Blog: Hannah AbdullaGroups warn of impact of Scotland GM ban on industry

Hannah Abdulla | 20 August 2015

Industry experts have called on the Scottish government to rethink its GMO ban

Industry experts have called on the Scottish government to rethink its GMO ban

Nearly 30 industry bodies have signed an open letter to the Scottish government asking it to reconsider its plan to ban on GMO crops, arguing that it would stop the use of cost-effective sustainable crops.

Last week, rural affairs secretary Richard Lochhead confirmed Holyrood intends to take advantage of new EU rules allowing countries to opt out of growing EU-authorised GM crops.

At present under EU rules, GM crops must be formally authorised before they can be cultivated in the EU. An amendment to Directive 2001/18/EC came into force earlier this year and allows member states and devolved administrations to restrict or ban the cultivation of genetically modified organisms (GMOs) within their territory.

Lochhead said: "There is no evidence of significant demand for GM products by Scottish consumers and I am concerned that allowing GM crops to be grown in Scotland would damage our clean and green brand, thereby gambling with the future of our GBP14bn food and drink sector."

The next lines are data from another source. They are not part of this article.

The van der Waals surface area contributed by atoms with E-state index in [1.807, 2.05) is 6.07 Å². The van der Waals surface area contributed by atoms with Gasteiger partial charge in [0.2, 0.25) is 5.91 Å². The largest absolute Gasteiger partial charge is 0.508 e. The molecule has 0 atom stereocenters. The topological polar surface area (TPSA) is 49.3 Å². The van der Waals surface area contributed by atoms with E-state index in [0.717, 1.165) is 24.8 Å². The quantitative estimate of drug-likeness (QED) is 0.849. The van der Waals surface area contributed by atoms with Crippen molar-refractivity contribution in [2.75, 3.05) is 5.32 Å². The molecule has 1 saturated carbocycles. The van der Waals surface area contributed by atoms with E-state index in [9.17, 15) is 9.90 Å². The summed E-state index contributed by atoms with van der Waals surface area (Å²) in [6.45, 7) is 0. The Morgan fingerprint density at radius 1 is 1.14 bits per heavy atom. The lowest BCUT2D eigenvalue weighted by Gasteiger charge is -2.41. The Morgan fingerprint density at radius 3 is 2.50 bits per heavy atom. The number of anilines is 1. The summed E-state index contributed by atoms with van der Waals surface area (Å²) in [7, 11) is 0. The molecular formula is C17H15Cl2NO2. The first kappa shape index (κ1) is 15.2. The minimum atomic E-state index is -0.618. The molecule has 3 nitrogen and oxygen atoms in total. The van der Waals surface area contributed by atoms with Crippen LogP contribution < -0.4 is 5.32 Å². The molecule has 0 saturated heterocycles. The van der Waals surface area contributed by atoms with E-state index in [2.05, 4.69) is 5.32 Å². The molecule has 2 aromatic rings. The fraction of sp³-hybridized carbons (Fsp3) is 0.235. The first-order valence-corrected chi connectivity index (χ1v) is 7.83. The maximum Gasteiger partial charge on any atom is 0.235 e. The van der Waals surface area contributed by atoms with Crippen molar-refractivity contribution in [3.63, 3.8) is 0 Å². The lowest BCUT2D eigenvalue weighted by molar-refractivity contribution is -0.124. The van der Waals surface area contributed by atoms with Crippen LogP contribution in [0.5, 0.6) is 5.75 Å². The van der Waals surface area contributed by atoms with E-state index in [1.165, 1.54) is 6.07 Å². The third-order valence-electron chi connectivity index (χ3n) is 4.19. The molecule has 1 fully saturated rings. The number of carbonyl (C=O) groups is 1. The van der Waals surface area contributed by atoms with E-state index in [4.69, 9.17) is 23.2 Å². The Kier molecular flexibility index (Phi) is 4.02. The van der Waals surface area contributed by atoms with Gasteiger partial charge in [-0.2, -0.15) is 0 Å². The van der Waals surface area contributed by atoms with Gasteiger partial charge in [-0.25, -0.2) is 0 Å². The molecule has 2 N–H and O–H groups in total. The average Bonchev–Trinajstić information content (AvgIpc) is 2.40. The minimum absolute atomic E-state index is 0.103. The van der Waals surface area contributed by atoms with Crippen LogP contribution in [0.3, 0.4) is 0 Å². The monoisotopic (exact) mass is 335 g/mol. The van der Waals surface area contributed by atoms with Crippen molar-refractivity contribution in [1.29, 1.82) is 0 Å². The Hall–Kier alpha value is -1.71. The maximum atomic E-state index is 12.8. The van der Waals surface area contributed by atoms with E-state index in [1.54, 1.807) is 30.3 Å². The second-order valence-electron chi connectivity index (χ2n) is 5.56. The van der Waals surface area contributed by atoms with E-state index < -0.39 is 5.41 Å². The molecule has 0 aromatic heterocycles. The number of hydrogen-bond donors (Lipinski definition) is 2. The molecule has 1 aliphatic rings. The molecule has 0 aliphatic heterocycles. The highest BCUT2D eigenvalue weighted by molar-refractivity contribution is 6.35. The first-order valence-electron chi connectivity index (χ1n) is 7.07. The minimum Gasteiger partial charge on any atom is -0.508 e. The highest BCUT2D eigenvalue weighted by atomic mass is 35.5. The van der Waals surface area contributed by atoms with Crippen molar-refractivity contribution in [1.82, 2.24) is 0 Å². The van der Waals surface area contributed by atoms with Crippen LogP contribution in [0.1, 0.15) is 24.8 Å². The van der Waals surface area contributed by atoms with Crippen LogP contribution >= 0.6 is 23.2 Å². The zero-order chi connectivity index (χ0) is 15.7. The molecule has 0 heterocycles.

In an open letter yesterday (19 August), signed by Edinburgh University, the Roslin Institute, the Eden Project, the National Farmers Union and the Science Council to name a few, Lochhead was accused of making a political decision "not based on any informed scientific assessment of risk".

It added the signatories were "extremely concerned about the potential negative effect " on science in Scotland.

"Traits currently being investigated that might benefit Scotland's farmers, consumers and environment include potatoes that can reduce fungicide use and omega-3 enriched oilseeds that could provide a more sustainable source of feed for salmon farming.

"There are many other needs for the development of disease-resistant, pest-resistant and climate resilient crops, where a GM method has a contribution to make. By banning their use in Scotland, this country would be prevented from benefiting from future innovations in agriculture, fisheries and healthcare."

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